David: “First off, it starts with simple things like telling people where you are going, what drainage. Technology has come so far today that even if you do not have cell phone service, you may have service where you end up. Sometimes that cell phone can provide a light. Those are some of the simple things and do not rely on electronics. I am a compass guy—I have a GPS, but I always carry a compass everywhere I go. Also, I always carry some way of making a fire. There are a couple of companies making some things out there that are very easy, but I still carry a candle and water-proof matches. That way, I can get a fire started and then build upon that. There is a 9 volt battery and steel wool or Vaseline and cotton balls, there are all kinds of things but it basically comes down to some way to make a fire, a space blanket, someway to rehydrate yourself and to stay warm. The greatest thing that someone can do and I do not care if it is thirty or one hundred and thirty [degrees] is to stay calm. It is the panic that gets most people. When you start to think, ‘I need to get out of here,’ that may be what you have to do, but you are better off staying put and thinking it through. May be you do need to move, but are you going in the right direction? It does not hurt to backtrack as to what you were thinking and doing. One thing that I try to teach my boys if that if you can find water—it always goes down hill. It may take longer and be a long way around, but it will get you somewhere eventually. I would also say that my survival pack probably does not weigh more than a pound or two. It is worth carrying every time. You may be thinking that we are only going to be walking two hundred yards to coyote hunt over here at the edge of this field—take the pack. Especially here in Montana, before you know it someone may have fallen through the ice and you need to react now.”
Wilson: “One last question, do you have a Bull Elk bugle call set for you ring tone?”
David: “I do not, but my son does. You know that is funny Wilson because I laugh when I hear people having them at the seminars. Believe it or not, there are times when David Holder does not even have one in the truck—wait that is not true, there are diaphragm calls in there right now for emergency situations. Everywhere I go I usually have a call and people usually associate me with calling animals. That is the one place I have not gone to, my phone is for work and no animal sounds on that.”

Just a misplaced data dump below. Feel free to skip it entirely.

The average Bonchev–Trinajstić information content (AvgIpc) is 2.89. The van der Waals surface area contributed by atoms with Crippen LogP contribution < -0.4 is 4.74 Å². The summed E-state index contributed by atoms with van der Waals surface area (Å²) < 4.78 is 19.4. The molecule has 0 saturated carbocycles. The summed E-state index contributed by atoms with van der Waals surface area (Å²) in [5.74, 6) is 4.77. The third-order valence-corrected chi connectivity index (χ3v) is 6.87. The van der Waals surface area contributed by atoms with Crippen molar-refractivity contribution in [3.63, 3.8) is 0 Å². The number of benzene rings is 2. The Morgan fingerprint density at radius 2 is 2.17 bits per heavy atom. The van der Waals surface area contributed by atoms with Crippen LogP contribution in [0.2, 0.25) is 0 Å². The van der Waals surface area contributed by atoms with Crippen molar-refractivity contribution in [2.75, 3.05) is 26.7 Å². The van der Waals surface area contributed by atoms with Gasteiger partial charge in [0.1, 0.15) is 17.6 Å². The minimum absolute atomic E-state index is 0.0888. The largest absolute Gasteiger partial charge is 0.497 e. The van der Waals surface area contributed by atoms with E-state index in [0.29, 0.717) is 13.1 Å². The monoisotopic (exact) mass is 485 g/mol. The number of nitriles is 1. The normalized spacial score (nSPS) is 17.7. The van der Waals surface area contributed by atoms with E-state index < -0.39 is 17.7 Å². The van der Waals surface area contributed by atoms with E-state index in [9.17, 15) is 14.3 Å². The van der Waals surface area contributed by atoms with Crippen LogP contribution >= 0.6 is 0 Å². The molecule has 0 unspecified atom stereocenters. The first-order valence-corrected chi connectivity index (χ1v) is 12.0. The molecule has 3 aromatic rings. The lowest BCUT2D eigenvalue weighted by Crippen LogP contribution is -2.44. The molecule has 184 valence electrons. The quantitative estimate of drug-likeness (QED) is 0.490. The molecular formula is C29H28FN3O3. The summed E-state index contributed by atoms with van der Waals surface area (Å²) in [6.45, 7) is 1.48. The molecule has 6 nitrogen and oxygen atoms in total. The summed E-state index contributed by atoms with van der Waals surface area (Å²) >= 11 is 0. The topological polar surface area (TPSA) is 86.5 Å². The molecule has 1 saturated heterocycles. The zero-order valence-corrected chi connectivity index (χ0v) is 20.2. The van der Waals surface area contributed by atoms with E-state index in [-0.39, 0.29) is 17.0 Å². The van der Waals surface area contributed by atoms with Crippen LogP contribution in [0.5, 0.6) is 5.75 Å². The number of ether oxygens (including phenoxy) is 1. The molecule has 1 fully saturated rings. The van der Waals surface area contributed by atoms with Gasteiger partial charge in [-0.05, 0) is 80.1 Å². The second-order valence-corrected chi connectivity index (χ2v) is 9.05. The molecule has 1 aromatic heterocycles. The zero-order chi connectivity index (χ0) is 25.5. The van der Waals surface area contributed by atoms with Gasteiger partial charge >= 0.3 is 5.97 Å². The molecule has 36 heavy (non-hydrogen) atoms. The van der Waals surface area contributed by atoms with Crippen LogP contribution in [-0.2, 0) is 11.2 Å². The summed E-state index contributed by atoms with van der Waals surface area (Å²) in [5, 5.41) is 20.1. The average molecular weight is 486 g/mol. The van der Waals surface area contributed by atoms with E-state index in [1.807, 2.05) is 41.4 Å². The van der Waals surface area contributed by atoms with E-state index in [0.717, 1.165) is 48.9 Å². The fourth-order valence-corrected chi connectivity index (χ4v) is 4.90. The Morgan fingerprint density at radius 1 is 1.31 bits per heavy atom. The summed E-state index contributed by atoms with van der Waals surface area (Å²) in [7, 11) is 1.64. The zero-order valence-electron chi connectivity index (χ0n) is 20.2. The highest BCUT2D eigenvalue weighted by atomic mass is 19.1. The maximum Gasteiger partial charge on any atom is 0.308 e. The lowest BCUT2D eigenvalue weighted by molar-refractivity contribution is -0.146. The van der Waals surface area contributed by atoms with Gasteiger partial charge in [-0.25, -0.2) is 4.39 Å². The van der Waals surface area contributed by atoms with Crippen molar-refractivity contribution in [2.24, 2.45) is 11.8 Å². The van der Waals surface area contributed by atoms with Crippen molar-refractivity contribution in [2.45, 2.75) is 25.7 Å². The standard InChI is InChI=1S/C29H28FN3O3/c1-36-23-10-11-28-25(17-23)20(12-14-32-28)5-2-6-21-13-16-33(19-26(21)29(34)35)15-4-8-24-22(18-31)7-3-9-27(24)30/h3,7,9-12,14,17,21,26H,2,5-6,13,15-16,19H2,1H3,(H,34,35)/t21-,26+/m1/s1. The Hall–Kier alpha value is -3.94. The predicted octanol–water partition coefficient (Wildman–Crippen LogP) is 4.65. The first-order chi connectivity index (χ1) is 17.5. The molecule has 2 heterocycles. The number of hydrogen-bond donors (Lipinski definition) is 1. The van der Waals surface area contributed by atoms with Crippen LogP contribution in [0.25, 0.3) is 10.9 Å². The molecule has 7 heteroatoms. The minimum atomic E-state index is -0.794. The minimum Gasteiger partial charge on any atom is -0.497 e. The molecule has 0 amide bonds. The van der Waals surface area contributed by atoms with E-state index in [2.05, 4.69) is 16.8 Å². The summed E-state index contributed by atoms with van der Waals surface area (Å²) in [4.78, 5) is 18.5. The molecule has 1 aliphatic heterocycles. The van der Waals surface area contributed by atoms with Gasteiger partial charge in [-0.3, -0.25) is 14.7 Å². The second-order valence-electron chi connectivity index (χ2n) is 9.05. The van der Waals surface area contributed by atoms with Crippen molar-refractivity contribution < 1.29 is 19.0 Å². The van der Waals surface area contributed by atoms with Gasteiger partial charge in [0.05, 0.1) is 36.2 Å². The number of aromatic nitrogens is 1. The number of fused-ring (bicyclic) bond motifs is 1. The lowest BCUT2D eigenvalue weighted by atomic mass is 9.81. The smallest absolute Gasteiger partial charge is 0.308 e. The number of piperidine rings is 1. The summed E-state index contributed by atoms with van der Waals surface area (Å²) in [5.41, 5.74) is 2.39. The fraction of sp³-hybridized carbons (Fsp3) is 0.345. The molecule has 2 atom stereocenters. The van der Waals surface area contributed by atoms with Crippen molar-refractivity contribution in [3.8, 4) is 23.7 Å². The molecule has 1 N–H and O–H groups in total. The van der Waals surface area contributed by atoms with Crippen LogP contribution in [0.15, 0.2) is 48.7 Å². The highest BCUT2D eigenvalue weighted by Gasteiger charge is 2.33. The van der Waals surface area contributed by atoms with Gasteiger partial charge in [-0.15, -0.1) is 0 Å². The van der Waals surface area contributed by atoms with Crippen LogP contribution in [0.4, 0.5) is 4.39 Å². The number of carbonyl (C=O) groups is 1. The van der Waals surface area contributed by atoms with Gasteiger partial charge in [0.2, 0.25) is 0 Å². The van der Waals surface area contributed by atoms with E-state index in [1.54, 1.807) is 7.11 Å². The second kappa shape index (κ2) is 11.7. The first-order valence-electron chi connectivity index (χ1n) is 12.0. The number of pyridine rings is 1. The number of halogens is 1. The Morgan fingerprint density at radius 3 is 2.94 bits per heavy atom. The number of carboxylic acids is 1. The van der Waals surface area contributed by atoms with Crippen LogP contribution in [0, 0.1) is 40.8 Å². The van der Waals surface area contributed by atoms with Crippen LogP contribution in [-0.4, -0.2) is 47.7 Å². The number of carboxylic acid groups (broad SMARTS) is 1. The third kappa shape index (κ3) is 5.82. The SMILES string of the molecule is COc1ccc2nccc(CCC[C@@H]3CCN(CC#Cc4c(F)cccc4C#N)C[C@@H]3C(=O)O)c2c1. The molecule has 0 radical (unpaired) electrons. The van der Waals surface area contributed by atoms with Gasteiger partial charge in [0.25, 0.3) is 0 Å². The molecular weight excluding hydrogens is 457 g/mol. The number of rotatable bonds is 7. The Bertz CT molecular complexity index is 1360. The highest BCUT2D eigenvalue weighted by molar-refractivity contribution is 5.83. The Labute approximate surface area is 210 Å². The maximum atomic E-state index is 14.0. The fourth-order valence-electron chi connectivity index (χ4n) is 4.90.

Wilson: “David, thank you for joining us. I really like your website, it exemplifies quality in every way—not to mention that I could easily kill a couple of hours browsing though all of the great videos and journal entries on there. I would definitely encourage people to check it out at www.abovetherestoutdoors.com Is there anything else that you would like to say as we finish up?”
David: “We would encourage people to stop by. We are a new company and we have some new editors on board. We hope to start filling it up here soon with more and more info about different outfitters, or not even guided hunts but public land hunts and how others can do those hunts. Affordability, everything you want to know, shoes to wear, best ways to save some money, what are the hidden costs—we are going to cover everything. We have launched our own channel on Realtree.tv and starting in July look for us on Root Sports, “Above the Rest Outdoors” it is a new show starting 9:00 Sunday morning in July. We are very excited about everything that is going on.”
Wilson: “Thank you David.”
Just in case you missed part one, you can read that here.
I would encourage everyone to check out the great website resource David and his family have built. You can contact David as well by going to his contact page.
Is it elk season yet?
Pro Deo et Patria,